This suggests that if growth in electricity demand were to remain weak, the adverse impact on the coal power plants could be more as compared to other power generation sources. This will also translate into weak demand for coal in the country as almost 87% of the domestic coal production is used by the power sector. Note that the plant load factor (PLF) of the thermal power plants has seen a considerable decline over the years, decreasing from 77.5% in 2009-10 to 56.4% in 2019-20. Low PLF implies that coal plants have been lying idle. Coal power plants require significant fixed costs, and they incur such costs even when the plant is lying idle. The declining capacity utilisation augmented by a weaker demand will undermine the financial viability of these plants further.
Figure 4: Power generation from coal between March 1, 2020 and April 19, 2020 (in MU)
Sources: Daily Reports; POSOCO; PRS.
Finances of the power sector to be severely impacted
Power distribution companies (discoms) buy power from generation companies and supply it to consumers. In India, most of the discoms are state-owned utilities. One of the key concerns in the Indian power sector has been the poor financial health of its discoms. The discoms have had high levels of debt and have been running losses. The debt problem was partly addressed under the UDAY scheme as state governments took over 75% of the debt of state-run discoms (around 2.1 lakh crore in two years 2015-16 and 2016-17). However, discoms have continued to register losses owing to underpricing of electricity tariff for some consumer segments, and other forms of technical and commercial losses. Outstanding dues of discoms towards power generation companies have also been increasing, indicating financial stress in some discoms. At the end of February 2020, the total outstanding dues of discoms to generation companies stood at Rs 92,602 crore.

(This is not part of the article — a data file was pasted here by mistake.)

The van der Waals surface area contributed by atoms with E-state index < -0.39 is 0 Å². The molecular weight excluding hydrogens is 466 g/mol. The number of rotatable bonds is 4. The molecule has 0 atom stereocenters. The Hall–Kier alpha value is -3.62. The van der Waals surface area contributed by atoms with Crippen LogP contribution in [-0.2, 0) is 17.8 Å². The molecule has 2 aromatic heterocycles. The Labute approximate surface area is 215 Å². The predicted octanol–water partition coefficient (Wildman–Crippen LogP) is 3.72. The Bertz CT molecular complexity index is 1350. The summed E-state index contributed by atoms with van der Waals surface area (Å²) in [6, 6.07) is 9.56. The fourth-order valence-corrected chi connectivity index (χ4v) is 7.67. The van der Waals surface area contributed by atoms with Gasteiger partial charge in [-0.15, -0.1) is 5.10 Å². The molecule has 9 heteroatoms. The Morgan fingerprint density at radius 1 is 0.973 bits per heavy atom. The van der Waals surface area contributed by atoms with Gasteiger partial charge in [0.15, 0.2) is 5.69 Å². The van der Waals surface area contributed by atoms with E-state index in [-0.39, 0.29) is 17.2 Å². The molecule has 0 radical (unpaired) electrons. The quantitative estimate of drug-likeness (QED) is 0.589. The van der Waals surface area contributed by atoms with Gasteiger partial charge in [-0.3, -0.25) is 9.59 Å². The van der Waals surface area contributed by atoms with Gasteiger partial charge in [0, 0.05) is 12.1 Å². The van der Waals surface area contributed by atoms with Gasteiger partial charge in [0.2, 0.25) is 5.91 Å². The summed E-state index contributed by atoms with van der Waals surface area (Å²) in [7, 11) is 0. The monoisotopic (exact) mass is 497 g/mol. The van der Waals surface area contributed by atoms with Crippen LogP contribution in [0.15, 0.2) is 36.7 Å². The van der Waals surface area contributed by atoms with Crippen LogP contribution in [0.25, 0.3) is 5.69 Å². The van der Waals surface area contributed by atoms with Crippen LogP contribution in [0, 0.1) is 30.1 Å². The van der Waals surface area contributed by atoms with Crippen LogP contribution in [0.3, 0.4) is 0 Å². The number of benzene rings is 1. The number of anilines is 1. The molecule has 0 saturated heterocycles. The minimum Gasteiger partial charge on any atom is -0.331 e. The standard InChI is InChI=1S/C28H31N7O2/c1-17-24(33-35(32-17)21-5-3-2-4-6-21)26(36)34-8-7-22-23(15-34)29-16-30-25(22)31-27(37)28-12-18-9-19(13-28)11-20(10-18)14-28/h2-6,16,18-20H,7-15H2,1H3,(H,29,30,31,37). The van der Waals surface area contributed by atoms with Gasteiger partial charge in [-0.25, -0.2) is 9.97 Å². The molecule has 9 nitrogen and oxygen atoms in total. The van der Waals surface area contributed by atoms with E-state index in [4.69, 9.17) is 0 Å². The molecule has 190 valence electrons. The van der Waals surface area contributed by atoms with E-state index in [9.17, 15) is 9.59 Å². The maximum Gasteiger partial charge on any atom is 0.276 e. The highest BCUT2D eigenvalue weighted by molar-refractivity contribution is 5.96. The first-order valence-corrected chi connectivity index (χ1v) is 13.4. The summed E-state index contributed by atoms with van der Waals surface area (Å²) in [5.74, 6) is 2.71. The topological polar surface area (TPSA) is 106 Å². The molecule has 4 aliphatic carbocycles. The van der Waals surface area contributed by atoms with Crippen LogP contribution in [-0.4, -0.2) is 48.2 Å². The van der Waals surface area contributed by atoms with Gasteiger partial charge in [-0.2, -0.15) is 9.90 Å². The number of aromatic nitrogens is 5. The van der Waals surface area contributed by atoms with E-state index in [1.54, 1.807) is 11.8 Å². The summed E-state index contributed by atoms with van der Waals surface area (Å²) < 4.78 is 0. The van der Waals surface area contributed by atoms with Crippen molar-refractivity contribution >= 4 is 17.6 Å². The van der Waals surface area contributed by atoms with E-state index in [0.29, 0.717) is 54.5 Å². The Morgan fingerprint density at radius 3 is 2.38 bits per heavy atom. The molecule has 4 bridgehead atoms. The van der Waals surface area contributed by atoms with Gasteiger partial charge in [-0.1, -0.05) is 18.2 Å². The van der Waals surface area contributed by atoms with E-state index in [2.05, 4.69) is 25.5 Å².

Due to the lockdown and its further impact in the near term, the financial situation of discoms is likely to be aggravated. This will also impact other entities in the value chain including generation companies and their fuel suppliers. This may lead to reduced availability of working capital for these entities and an increase in the risk of NPAs in the sector. Note that, as of February 2020, the power sector has the largest share in the deployment of domestic bank credit among industries (Rs 5.4 lakh crore, 19.3% of total).
Following are some of the factors which have impacted the financial situation during the lockdown:
Reduced cross-subsidy: In most states, the electricity tariff for domestic and agriculture consumers is lower than the actual cost of supply. Along with the subsidy by the state governments, this gap in revenue is partly compensated by charging industrial and commercial consumers at a higher rate. Hence, industrial and commercial segments cross-subsidise the power consumption by domestic and agricultural consumers.
The lockdown has led to a halt on commercial and industrial activities while people are staying indoors. This has led to a situation where the demand from the consumer segments who cross-subsidise has decreased while the demand from consumer segments who are cross-subsidised has increased. Due to this, the gap between revenue realised by discoms and cost of supply will widen, leading to further losses for discoms. States may choose to bridge this gap by providing a higher subsidy.
Moratorium to consumers: To mitigate the financial hardship of citizens due to COVID-19, some states such as Rajasthan, Uttar Pradesh, and Goa, among others, have provided consumers with a moratorium for payment of electricity bills. At the same time, the discoms are required to continue supplying electricity. This will mean that the return for the supply made in March and April will be delayed, leading to lesser cash in hand for discoms.
Some state governments such as Bihar also announced a reduction in tariff for domestic and agricultural consumers. Although, the reduction in tariff will be compensated to discoms by government subsidy.
Constraints with government finances: The revenue collection of states has been severely impacted as economic activities have come to a halt. Further, the state governments are directing their resources for funding relief measures such as food distribution, direct cash transfers, and healthcare. This may adversely affect or delay the subsidy transfer to discoms.
The UDAY scheme also requires states to progressively fund greater share in losses of discoms from their budgetary resources (10% in 2018-19, 25% in 2019-20, and 50% in 2020-21). As losses of discoms may widen due to the above-mentioned factors, the state government’s financial burden is likely to increase.
Capacity addition may be adversely impacted
As per the National Electricity Plan, India’s total capacity addition target is around 176 GW for 2017-2022. This comprises of 118 GW from renewable sources, 6.8 GW from hydro sources, and 6.4 GW from coal (apart from 47.8 GW of coal-based power projects already in various stages of production as of January 2018).